I made sure to catch part of the sketching session including CrossShade, for whom I designed and implemented the non-photoreal rendering pipeline for their results. They certainly took what I had created for them and ran with it, creating some really nice looking results.
Someone in the audience asked about integrating the normals (into a depth map), which is something that the researchers and myself both tried to implement (although they were most successful with it than I was). I really wish that we had been able to finish that as the lighting clues from proximate geometry would have been a subtle but fantastic inclusion.
I attended the traditional opening of the sake barrel, in which Paul Debevec enthusiastically landed a quick follow up (and final) blow with his wooden mallet after the carefully choreographed countdown to the first (and synchronized) blow. Shortly after came the annual dessert reception.
I had a number of fun conversations including ambushing the emissaries of Dropbox to quiz them on their upcoming two-factor authentication (which I have confirmation is using OATH, which will work nicely alongside my existing systems). Good for Dropbox for (apparently) sending them just for interest's sake. I also met up with former colleagues and will potentially be getting involved in more graphic research consultation work on the side.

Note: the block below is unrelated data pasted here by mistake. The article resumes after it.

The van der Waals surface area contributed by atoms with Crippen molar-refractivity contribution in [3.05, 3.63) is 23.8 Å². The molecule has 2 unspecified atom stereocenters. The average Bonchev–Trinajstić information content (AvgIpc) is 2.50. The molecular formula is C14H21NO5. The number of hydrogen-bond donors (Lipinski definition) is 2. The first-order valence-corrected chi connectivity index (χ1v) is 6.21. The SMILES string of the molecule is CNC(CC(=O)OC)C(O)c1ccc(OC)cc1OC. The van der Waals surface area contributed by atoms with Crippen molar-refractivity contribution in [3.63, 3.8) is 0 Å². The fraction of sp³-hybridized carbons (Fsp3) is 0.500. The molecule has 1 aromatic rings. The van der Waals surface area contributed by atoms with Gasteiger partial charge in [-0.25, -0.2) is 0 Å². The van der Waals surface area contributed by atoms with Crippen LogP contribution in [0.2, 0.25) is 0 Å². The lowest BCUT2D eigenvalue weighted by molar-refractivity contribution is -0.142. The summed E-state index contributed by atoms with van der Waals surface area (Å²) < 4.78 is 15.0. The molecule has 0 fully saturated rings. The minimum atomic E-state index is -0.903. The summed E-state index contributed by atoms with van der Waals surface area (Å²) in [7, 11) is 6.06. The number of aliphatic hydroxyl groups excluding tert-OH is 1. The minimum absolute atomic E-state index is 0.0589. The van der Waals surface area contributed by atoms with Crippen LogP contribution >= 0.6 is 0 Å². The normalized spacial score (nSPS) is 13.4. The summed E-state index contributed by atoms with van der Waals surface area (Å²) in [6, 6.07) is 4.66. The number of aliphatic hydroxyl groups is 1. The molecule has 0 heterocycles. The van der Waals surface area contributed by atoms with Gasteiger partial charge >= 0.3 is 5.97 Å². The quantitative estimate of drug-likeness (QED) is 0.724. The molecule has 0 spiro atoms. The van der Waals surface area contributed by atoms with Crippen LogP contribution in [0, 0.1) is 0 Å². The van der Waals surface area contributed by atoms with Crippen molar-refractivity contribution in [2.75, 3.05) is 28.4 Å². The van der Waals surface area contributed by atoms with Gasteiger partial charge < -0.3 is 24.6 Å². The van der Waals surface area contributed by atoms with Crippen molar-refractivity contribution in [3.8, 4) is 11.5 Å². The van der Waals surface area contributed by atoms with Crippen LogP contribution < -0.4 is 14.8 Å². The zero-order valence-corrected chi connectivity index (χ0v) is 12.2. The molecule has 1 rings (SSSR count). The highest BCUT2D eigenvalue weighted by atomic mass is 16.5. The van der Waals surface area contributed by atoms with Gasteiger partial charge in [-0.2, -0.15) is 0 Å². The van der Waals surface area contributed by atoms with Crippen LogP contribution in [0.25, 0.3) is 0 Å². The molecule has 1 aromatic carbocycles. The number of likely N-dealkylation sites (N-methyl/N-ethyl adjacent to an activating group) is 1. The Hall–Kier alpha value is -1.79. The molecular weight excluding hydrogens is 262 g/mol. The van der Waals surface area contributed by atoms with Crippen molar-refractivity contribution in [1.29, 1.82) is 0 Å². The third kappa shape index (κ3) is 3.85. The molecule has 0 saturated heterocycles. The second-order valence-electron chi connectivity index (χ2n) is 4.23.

Lots of exciting things are developing!
The first day may be a little light on content, but it does look to be an exciting and promising SIGGRAPH (as much as I may be a judge of these things, given that this is only my second time attending). I have already bonded over VFX while trying to find the conference center, and have been completely unable to figure out which sessions to give my attention, ergo:
The focus of the evening was the Technical Papers Fast Forward, in which 132 papers were presented with only one minute for each (with a stretch break halfway through with an oddly appropriate soundtrack). This year I had the joy of seeing some of my own work presented, even if it wasn't the research. I look forward to watching the full presentation of CrossShade tomorrow and seeing what they ended up doing with my shading pipeline, part of which I have talked about previously.